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Celebrating Cinco de Mayo and 5 Mexican Women Dedicated to Science and Medicine

In honor of Cinco de Mayo, we're celebrating five Mexican women who have dedicated their lives to science and medicine!

Cinco de Mayo marks the anniversary of Mexico's unexpected victory over the French Army at the Battle of Puebla on May 5th, 1862. The conflict began after the then-president of Mexico, Benito Juárez, suspended foreign debt payments, and Napoleon III sent his army to invade Mexico.

While the victory initially galvanized the Mexican people, it was short-lived, and it wasn't until 1867 that Mexico finally expelled the French invaders and retook control of the country.

In Spanish, Cinco de Mayo literally means 'May 5th', which is the date it's celebrated yearly, mainly North of the US border and the town and region of Puebla, Mexico.

In honor of Cinco de Mayo, we're celebrating five Mexican women who have dedicated their lives to science and medicine!

5 Mexican Women Dedicated to Science and Medicine

Janet Gutierrez

Because of her work in biotechnology, biology, ecology, and sustainable development, Janet's work won her the 2020 Research Award from the Mexican Academy of Sciences. Currently, Janet is the director of the Regional Department of Bioengineering and Sciences for the Southern Region and leads research into food properties that could assist in fighting diseases such as cancer.

Claudia Xochitl Perez

Claudia is a recent graduate of Digital Systems Engineering and Robotics from the Monterrey campus and was recently chosen to take part in an academic stay in Japan. She is currently researching the way that our brains obtain information via electroencephalograms and then using that information to identify ways to use that information to control things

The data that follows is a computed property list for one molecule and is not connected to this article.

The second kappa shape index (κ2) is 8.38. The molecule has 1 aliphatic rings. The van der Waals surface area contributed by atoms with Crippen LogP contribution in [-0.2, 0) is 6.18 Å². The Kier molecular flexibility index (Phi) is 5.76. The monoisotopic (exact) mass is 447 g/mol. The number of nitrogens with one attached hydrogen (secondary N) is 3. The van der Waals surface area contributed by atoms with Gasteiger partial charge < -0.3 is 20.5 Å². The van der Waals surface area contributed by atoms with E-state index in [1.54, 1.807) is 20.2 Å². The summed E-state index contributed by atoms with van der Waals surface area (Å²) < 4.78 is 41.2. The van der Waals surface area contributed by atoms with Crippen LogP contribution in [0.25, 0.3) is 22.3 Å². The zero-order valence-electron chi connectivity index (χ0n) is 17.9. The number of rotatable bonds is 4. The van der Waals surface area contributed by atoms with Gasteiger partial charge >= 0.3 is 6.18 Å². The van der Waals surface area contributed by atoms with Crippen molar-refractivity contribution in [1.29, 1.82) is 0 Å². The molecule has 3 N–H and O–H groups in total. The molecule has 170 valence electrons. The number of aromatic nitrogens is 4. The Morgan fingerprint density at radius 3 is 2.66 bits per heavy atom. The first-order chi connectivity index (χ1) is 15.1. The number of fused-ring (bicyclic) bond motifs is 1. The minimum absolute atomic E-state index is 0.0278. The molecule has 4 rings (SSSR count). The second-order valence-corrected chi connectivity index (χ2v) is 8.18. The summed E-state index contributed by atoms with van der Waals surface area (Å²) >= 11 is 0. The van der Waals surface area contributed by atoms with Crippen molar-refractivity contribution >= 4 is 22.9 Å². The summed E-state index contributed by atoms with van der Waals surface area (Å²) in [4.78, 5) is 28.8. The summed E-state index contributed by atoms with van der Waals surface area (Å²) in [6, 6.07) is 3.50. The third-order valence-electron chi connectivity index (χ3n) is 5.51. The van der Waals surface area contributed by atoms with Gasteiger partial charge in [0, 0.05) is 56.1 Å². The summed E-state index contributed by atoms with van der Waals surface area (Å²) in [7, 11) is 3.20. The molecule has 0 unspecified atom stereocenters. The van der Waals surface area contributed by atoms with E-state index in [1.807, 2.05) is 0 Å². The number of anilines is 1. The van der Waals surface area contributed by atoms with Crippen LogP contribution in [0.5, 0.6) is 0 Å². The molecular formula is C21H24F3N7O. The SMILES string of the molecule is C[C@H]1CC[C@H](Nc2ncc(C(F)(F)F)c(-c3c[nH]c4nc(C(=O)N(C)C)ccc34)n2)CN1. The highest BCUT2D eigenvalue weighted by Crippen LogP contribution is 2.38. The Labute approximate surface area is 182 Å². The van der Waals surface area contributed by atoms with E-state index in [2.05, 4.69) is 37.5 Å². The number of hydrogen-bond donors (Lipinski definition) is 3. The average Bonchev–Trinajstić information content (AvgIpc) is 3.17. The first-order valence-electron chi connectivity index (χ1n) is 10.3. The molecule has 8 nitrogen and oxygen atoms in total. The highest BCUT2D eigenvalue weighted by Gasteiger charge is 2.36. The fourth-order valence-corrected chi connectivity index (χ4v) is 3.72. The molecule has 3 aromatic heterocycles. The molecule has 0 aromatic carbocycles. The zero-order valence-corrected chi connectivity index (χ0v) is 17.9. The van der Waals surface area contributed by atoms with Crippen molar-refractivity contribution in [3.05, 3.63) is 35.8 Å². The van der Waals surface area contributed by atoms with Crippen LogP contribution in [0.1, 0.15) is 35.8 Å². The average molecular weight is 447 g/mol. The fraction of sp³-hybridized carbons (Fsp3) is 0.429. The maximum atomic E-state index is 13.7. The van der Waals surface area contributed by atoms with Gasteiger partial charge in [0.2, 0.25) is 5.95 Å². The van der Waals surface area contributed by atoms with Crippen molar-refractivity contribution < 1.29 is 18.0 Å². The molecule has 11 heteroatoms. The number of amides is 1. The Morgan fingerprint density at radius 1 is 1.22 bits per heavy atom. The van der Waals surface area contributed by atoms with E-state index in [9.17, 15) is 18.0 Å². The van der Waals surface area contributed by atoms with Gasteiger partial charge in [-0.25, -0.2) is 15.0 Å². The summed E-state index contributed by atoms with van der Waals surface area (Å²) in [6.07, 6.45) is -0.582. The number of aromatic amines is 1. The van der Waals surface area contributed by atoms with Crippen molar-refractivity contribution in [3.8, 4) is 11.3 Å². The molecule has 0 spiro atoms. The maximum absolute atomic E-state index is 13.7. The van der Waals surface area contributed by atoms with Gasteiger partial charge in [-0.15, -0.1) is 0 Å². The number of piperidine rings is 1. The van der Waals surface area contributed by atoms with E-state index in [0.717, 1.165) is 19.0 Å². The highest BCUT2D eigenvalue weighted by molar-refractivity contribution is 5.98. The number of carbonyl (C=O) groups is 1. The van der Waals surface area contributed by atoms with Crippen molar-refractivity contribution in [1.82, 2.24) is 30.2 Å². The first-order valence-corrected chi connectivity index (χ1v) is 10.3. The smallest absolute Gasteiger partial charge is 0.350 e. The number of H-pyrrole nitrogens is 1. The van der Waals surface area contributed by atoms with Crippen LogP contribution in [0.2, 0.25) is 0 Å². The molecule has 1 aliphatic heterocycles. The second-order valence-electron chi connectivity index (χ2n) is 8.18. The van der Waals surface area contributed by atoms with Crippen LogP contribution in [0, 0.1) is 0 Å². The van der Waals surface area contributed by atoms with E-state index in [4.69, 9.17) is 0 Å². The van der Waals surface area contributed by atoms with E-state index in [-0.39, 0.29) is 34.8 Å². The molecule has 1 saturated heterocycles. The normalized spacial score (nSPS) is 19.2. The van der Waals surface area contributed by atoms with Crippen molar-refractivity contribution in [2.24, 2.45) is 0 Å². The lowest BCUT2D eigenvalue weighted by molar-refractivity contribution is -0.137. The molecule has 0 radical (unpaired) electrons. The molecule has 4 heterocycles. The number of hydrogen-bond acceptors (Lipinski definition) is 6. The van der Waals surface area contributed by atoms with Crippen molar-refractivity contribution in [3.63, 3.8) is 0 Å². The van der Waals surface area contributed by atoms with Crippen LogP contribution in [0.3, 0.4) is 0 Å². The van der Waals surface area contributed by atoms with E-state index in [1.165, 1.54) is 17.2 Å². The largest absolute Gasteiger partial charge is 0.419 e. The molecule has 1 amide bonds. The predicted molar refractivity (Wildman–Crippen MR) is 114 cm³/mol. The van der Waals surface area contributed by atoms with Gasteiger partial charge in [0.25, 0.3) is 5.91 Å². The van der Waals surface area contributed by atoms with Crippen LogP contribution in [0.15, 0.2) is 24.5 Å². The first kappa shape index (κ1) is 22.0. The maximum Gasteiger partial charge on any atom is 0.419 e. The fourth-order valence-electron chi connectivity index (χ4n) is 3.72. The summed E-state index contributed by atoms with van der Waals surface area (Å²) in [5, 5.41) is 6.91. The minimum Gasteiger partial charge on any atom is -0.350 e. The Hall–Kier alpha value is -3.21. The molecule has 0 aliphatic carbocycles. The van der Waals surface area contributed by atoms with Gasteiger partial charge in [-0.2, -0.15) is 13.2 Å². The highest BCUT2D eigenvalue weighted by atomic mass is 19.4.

like prostheses and wheelchairs.

Rocio Ortiz

Rocio specializes in the molecular study of diseases that affect females, including cervical cancer, breast cancer, pharmacogenomics, and heart disease. Currently, Rocío is a research professor at the School of Medicine and Health Sciences and is also a level three member of the National Research System (SNI).

Luz Maria Martinez

Martínez is an associate professor in the Department of Chemistry at Rice University and a Monterrey campus researcher. She participated in the National Leader of Design and Transfer for two separate teaching units in the Chemistry area. In addition, Martínez coordinates undergraduate research projects on the Nanotechnology and Chemical Sciences degree courses and is an integral part of the Women in Engineering and Sciences initiative.

Celine Rojas Schroter

Celine currently studies Engineering Physics at the Monterrey campus and was awarded the Rómulo Garza Award for High School Student Research Projects. When she was 19, Schröter developed a scientific project based on the relationship between magnetism and temperature.

Mexican Women Dedicated to Science and Medicine - Conclusion

At Laxxon Medical, we acknowledge that the percentage of women involved in medicine and science is slowly increasing. Still, we would love to celebrate more women and the critical role and contributions they make.

As Cinco de Mayo rolls around this year, will you celebrate, and if so, how? We'd love to hear how you, your family, and your friends celebrate this holiday.

Note: All personal images were sourced from LinkedIn or Google. Laxxon Medical does not own the rights to any of the images that have been used in this article. If you have any concerns, please get in touch with us.


Laxxon Medical is dedicated to engineering patented 3D pharmaceutical solutions which optimize products and benefit patients. Our goal is to establish SPID®-Technology as a manufacturing process that has the individual and the pharmaceutical partner in mind.

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